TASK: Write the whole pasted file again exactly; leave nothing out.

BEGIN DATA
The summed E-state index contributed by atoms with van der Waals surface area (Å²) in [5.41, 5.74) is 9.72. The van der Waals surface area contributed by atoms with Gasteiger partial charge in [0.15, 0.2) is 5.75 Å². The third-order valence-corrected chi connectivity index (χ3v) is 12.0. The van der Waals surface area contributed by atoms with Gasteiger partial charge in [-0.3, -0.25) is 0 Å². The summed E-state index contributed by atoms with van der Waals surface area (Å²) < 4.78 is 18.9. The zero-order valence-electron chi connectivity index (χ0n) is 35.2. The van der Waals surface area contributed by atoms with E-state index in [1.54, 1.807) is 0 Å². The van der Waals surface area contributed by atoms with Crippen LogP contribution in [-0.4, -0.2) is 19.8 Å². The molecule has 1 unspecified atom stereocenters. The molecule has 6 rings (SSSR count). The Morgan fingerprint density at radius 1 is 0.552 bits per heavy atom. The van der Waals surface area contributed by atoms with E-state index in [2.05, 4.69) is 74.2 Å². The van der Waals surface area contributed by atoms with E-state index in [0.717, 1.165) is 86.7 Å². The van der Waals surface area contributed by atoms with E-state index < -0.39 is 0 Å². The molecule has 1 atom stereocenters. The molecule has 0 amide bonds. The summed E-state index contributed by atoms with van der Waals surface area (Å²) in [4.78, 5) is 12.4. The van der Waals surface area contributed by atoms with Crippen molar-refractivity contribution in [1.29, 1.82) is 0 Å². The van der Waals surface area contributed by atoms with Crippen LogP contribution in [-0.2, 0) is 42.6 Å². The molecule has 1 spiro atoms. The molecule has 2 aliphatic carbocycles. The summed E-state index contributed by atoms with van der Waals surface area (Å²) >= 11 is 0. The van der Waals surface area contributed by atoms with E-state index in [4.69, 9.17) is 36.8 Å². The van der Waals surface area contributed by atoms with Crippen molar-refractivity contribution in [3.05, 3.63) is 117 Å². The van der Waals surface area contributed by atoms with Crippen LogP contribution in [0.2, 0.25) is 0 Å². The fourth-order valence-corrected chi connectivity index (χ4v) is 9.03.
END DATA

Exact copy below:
The summed E-state index contributed by atoms with van der Waals surface area (Å²) in [5.41, 5.74) is 9.72. The van der Waals surface area contributed by atoms with Gasteiger partial charge in [0.15, 0.2) is 5.75 Å². The third-order valence-corrected chi connectivity index (χ3v) is 12.0. The van der Waals surface area contributed by atoms with Gasteiger partial charge in [-0.3, -0.25) is 0 Å². The summed E-state index contributed by atoms with van der Waals surface area (Å²) < 4.78 is 18.9. The zero-order valence-electron chi connectivity index (χ0n) is 35.2. The van der Waals surface area contributed by atoms with E-state index in [1.54, 1.807) is 0 Å². The van der Waals surface area contributed by atoms with Crippen LogP contribution in [-0.4, -0.2) is 19.8 Å². The molecule has 1 unspecified atom stereocenters. The molecule has 6 rings (SSSR count). The Morgan fingerprint density at radius 1 is 0.552 bits per heavy atom. The van der Waals surface area contributed by atoms with E-state index in [2.05, 4.69) is 74.2 Å². The van der Waals surface area contributed by atoms with E-state index in [0.717, 1.165) is 86.7 Å². The van der Waals surface area contributed by atoms with E-state index < -0.39 is 0 Å². The molecule has 1 atom stereocenters. The molecule has 0 amide bonds. The summed E-state index contributed by atoms with van der Waals surface area (Å²) in [4.78, 5) is 12.4. The van der Waals surface area contributed by atoms with Crippen molar-refractivity contribution in [1.29, 1.82) is 0 Å². The van der Waals surface area contributed by atoms with Crippen LogP contribution in [-0.2, 0) is 42.6 Å². The molecule has 1 spiro atoms. The molecule has 2 aliphatic carbocycles. The summed E-state index contributed by atoms with van der Waals surface area (Å²) >= 11 is 0. The van der Waals surface area contributed by atoms with E-state index in [4.69, 9.17) is 36.8 Å². The van der Waals surface area contributed by atoms with Crippen molar-refractivity contribution in [3.05, 3.63) is 117 Å². The van der Waals surface area contributed by atoms with Crippen LogP contribution in [0.2, 0.25) is 0 Å². The fourth-order valence-corrected chi connectivity index (χ4v) is 9.03.